The centerpiece of Lahood’s proposal is the five-page cover letter detailing his seven findings and six recommendations to improve Metro, including $500 million in new capital funding. The study also calls for Metro’s 16-person board to resign, and in its place, a 5-person board with the sole purpose of reforming WMATA.
“The agency’s board is too large, too fractious, and too oriented towards the interest of the region’s individual jurisdictions rather than the needs of the region as a whole,” LaHood’s report says. “This is not the fault of the people currently holding seats on the board; these issues pre-date them and will persist after they leave unless something is done.”
Another finding was that Metro offers more service per rider than other large transit agencies. The report urges that bus fares be increased from $2 to 2.10 — closer to the $2.16 average price of similar size travel agencies. The report also calls for a major overhaul of bus routes, which could save approximately $38 million a year.
LaHood says that current general manager Paul Wiedefeld is the best person to lead WMATA. “Since coming on board in late 2015, Mr. Wiedefeld has not shied away from taking on the problems that have plagued WMATA for years,” the report says. “He is the right person for the job at hand.”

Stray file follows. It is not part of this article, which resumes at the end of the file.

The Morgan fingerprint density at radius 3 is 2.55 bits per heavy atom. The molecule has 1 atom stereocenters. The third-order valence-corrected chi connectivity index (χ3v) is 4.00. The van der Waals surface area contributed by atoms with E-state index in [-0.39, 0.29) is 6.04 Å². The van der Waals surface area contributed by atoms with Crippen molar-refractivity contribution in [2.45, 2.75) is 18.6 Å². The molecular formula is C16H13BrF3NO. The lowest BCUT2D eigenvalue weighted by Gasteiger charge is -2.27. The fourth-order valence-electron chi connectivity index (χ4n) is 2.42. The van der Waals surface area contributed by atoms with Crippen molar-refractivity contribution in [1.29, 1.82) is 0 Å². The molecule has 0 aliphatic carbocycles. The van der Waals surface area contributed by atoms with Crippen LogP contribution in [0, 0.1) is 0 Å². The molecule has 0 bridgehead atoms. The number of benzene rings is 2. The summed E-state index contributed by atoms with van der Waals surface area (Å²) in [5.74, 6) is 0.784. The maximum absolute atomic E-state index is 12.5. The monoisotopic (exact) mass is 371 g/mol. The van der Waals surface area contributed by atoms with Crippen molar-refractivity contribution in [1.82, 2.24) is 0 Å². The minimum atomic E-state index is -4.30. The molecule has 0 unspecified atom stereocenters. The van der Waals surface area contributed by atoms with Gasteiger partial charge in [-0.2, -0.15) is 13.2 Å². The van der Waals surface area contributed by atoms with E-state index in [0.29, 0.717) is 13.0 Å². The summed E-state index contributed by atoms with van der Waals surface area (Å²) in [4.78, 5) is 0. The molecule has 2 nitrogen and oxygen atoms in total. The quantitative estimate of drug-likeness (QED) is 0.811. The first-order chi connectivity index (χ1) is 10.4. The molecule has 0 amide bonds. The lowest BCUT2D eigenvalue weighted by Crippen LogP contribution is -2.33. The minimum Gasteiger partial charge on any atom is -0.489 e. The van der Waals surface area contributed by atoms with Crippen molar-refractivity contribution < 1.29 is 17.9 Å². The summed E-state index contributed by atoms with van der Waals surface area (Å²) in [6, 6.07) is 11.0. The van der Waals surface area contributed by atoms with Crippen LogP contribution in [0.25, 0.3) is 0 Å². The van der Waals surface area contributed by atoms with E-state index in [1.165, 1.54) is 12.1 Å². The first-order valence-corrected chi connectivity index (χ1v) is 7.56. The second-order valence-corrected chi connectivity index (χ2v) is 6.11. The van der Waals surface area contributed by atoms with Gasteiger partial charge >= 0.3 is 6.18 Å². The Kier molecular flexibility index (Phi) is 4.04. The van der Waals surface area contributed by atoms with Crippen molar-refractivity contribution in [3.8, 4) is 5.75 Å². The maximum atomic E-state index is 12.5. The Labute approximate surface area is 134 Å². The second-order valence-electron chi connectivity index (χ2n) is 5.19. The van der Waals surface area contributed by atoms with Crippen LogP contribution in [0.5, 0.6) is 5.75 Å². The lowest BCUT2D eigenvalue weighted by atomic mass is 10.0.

Although LaHood stated a number in the report that he says will be adequate funding — $500 million — he did not mention a mechanism that would bring that money into WMATA. He mentioned that in 2008, Congressional approved nearly $1.5 billion over 10 years in special WMATA funding under the Passenger Rail Investment and Improvement Act (PRIIA) to be matched by local funding. The report cites that nearly 40% of rush hour ridership are federal employees and that this gives the federal government a “special responsibility to help WMATA succeed.”
In the report, LaHood says that he is not proposing a specific method to raise the funds because of the “many different arrangements that would work,” noting that the different jurisdictions that WMATA serves make things complex when it comes to funding.